Noodles Practicing Medicine


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    NOTE: work in progress! this is not a thing yet!

    This is an attempt to define a somewhat standard interface to create the model part of a system. In a sense it is kind of an abstract of the active record married with Promise and decoupled from the actual persistence layer.

    The idea here is to define an standard, which then can be reimplemented with different persistence layers underneath it. The point of all this exercise is to decouple the application level code from the persistence layer; and bring balance to the galaxy.

    Why Active Record

    Active record, as any other, has its drawbacks. But, regardless of those it is almost unbeatably good at one thing: representing tabular data.

    In the end you don't have to build your app logic on top of active record. In many cases it is simple enough to do so, in some it isn't. But, regardless to the case, it is much easier to talk to an active record than to a database directly.

    Why Promises?

    Don't fight it. You can't win this one....


    In modelier there is an idea of I call schema. This thing is basically your mapping to the persistence layer. It is not supposed to have any actual business logic of your application. A schema simply outlines units persisted properties and relationships between each other.

    import { Schema } from "modelier-mongodb";
    const Model = new Schema({ url: "mongodb://localhost..."  });
    export const User = new Model("User", {
      email:     String,
      username:  String,
      password:  String,
      createdAt: Date,
      updatedAt: Date
    Model.index(User, "username");
    export const Post = new Model("Post", {
      urlSlug:   String,
      title:     String,
      body:      String,
      author:    User,    // <- direct association
      createdAt: Date,
      updatedAt: Date
    Model.index(Post, "urlSlug");
    Model.index(Post, "createdAt");
    export const Comment = new Model("Comment", {
      post:      Post,
      author:    User,
      text:      String,
      createdAt: Date
    Model.index(Comment, "post");
    Model.index(Comment, "createdAt");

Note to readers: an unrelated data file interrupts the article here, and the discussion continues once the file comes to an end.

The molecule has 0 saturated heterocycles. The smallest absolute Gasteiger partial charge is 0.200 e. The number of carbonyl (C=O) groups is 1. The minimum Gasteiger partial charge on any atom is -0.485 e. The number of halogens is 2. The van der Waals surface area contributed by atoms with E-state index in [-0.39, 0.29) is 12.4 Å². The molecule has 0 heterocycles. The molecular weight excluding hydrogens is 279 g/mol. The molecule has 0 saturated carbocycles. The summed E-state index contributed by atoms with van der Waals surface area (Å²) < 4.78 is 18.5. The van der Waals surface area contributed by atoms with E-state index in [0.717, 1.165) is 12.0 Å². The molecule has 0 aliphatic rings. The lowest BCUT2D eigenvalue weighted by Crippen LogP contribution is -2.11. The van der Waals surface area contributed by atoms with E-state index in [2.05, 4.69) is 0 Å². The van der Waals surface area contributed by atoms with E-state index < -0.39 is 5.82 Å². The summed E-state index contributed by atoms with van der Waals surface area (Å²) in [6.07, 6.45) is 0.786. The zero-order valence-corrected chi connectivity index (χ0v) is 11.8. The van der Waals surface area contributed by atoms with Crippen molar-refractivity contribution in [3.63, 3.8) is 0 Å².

There are a few important moments to consider. Firstly, primary ids are implied. Same for relationship references, they should be done on a model to model basis and actual references should be consistently auto-generated into authorId and such by the engine.


    The generic indexes interface should look somewhat like this:

    const Provider = new Schema(....);
    Provider.index(Model, "field");
    Provider.index(Model, ["field1", "field2"]);

    Some specific providers might add some extra options that are related to the databases they manage.

    Automatic Timestamps

    If a model has a createdAt and/or updatedAt properties defined in a schema, those properties will be automatically populated.

    CRUD Operations

    All models will have a standard CRUD operations interface regardless of the actual persistence layer provider. All those methods will return an instance of Promise and are supposed to be used with the ES7 async/await functions.

    var user = await new User({username: "nikolay"}).save();
    await user.update({password: "NikolayR0k5!"});
    await user.delete();

    There are also a set of similar operations that can be performed on a whole table

    await User.update({admin: true}); // make _everyone_ an admin
    await User.delete(); // delete everything

    NOTE: the table level operations are combinable with the query filters, see below.


    Querying in modelier consists of basically filters and resolvers

    // to find a record by an ID
    const user = await User.find("12345"); // NOTE: rejects into NotFound
    const admins = await User.filter({admin: true}); // or #.all();
    const admin  = await User.filter({admin: true}).first(); // also #last();

    The #filter() method returns an extended Promise which has a bunch of chained methods to aggregate data:

    const admins = await User.filter({admin: true}).count();
    const names  = await User.filter({admin: true}).pluck("username");

    NOTE the promise that was returned only trigger the actual query once the then method is called. Before that happens you can chain it as much as you like.

    The #filter() method can take the following parameters:

      username: "nikolay", // direct match
      username: /nikolay/, // regexp match
      username: ["nikolay", "andrew"], // one of the optins
      username: null       // checks missing properties
      name: { // querying the nested attributes
        first: "Nikolay",
        last:  "Rocks"

    You also can use the implicit schema references between the models with the #filter() method:

    const user  = await User.find("12345");
    const posts = await Post.filter({author: user});

    This will automatically resolve the external key references and build a correct query to the database.

    Ordering, Grouping, Aggregation

    The query language also has several methods to describe various ordering and aggregation queries:

    const latest = await Post.sort("createdAt").slice(0, 10);
    const counts = await"author").count(); // #avg("rating")...

    Most of the method names are derived from the Array unit in javascript, but actually are lazy methods for the querying language.

    Custom scopes/filters


    Lifecycle Hooks




    Copyright & License

    All code in this repository is released under the terms of the MIT license

    Copyright (C) 2016 Nikolay Nemshilov


    npm i modelier

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